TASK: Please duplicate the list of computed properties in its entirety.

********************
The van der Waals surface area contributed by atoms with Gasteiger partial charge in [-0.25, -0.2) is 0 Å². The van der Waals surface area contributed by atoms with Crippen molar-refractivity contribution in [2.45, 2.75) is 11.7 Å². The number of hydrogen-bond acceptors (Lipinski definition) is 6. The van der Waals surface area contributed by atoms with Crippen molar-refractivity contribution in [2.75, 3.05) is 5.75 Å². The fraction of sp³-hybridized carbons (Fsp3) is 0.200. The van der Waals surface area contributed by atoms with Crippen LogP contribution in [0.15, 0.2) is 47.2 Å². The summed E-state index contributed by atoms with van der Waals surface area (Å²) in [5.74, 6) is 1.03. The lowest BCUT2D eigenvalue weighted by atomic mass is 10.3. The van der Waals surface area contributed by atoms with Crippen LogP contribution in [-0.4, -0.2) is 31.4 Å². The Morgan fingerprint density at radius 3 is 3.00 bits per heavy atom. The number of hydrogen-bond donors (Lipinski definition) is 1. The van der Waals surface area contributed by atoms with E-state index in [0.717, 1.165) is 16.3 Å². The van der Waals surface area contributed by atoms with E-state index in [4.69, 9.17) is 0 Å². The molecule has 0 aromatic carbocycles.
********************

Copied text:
The van der Waals surface area contributed by atoms with Gasteiger partial charge in [-0.25, -0.2) is 0 Å². The van der Waals surface area contributed by atoms with Crippen molar-refractivity contribution in [2.45, 2.75) is 11.7 Å². The number of hydrogen-bond acceptors (Lipinski definition) is 6. The van der Waals surface area contributed by atoms with Crippen molar-refractivity contribution in [2.75, 3.05) is 5.75 Å². The fraction of sp³-hybridized carbons (Fsp3) is 0.200. The van der Waals surface area contributed by atoms with Crippen LogP contribution in [0.15, 0.2) is 47.2 Å². The summed E-state index contributed by atoms with van der Waals surface area (Å²) in [5.74, 6) is 1.03. The lowest BCUT2D eigenvalue weighted by atomic mass is 10.3. The van der Waals surface area contributed by atoms with Crippen LogP contribution in [-0.4, -0.2) is 31.4 Å². The Morgan fingerprint density at radius 3 is 3.00 bits per heavy atom. The number of hydrogen-bond donors (Lipinski definition) is 1. The van der Waals surface area contributed by atoms with E-state index in [0.717, 1.165) is 16.3 Å². The van der Waals surface area contributed by atoms with E-state index in [4.69, 9.17) is 0 Å². The molecule has 0 aromatic carbocycles.